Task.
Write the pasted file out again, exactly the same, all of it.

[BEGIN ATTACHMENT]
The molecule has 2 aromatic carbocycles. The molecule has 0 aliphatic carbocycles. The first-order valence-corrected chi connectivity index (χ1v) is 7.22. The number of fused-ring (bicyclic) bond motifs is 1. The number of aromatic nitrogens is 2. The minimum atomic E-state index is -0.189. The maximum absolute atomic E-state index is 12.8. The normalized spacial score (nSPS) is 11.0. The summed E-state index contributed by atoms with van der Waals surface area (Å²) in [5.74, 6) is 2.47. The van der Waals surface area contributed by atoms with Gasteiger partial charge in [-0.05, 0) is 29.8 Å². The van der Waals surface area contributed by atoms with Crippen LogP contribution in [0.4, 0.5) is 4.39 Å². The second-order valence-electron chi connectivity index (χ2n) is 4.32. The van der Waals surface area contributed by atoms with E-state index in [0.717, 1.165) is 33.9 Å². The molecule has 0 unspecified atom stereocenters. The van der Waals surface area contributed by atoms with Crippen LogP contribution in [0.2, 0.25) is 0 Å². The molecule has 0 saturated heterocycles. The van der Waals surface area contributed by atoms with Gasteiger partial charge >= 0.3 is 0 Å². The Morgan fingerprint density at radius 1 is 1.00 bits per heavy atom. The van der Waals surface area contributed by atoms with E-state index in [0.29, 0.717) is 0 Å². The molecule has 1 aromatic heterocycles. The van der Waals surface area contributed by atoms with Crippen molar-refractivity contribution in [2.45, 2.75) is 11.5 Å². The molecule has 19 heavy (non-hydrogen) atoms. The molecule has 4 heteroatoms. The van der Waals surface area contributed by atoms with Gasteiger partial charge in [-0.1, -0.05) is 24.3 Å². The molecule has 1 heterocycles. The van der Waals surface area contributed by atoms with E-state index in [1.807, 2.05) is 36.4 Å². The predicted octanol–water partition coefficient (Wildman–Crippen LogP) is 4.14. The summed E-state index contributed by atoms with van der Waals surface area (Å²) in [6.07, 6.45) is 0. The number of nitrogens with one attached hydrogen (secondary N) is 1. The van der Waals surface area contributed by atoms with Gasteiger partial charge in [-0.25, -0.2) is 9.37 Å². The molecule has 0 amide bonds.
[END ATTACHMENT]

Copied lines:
The molecule has 2 aromatic carbocycles. The molecule has 0 aliphatic carbocycles. The first-order valence-corrected chi connectivity index (χ1v) is 7.22. The number of fused-ring (bicyclic) bond motifs is 1. The number of aromatic nitrogens is 2. The minimum atomic E-state index is -0.189. The maximum absolute atomic E-state index is 12.8. The normalized spacial score (nSPS) is 11.0. The summed E-state index contributed by atoms with van der Waals surface area (Å²) in [5.74, 6) is 2.47. The van der Waals surface area contributed by atoms with Gasteiger partial charge in [-0.05, 0) is 29.8 Å². The van der Waals surface area contributed by atoms with Crippen LogP contribution in [0.4, 0.5) is 4.39 Å². The second-order valence-electron chi connectivity index (χ2n) is 4.32. The van der Waals surface area contributed by atoms with E-state index in [0.717, 1.165) is 33.9 Å². The molecule has 0 unspecified atom stereocenters. The van der Waals surface area contributed by atoms with Crippen LogP contribution in [0.2, 0.25) is 0 Å². The molecule has 0 saturated heterocycles. The van der Waals surface area contributed by atoms with Gasteiger partial charge >= 0.3 is 0 Å². The Morgan fingerprint density at radius 1 is 1.00 bits per heavy atom. The van der Waals surface area contributed by atoms with E-state index in [0.29, 0.717) is 0 Å². The molecule has 1 aromatic heterocycles. The van der Waals surface area contributed by atoms with Crippen molar-refractivity contribution in [2.45, 2.75) is 11.5 Å². The molecule has 19 heavy (non-hydrogen) atoms. The molecule has 4 heteroatoms. The van der Waals surface area contributed by atoms with Gasteiger partial charge in [-0.1, -0.05) is 24.3 Å². The molecule has 1 heterocycles. The van der Waals surface area contributed by atoms with E-state index in [1.807, 2.05) is 36.4 Å². The predicted octanol–water partition coefficient (Wildman–Crippen LogP) is 4.14. The summed E-state index contributed by atoms with van der Waals surface area (Å²) in [6.07, 6.45) is 0. The number of nitrogens with one attached hydrogen (secondary N) is 1. The van der Waals surface area contributed by atoms with Gasteiger partial charge in [-0.25, -0.2) is 9.37 Å². The molecule has 0 amide bonds.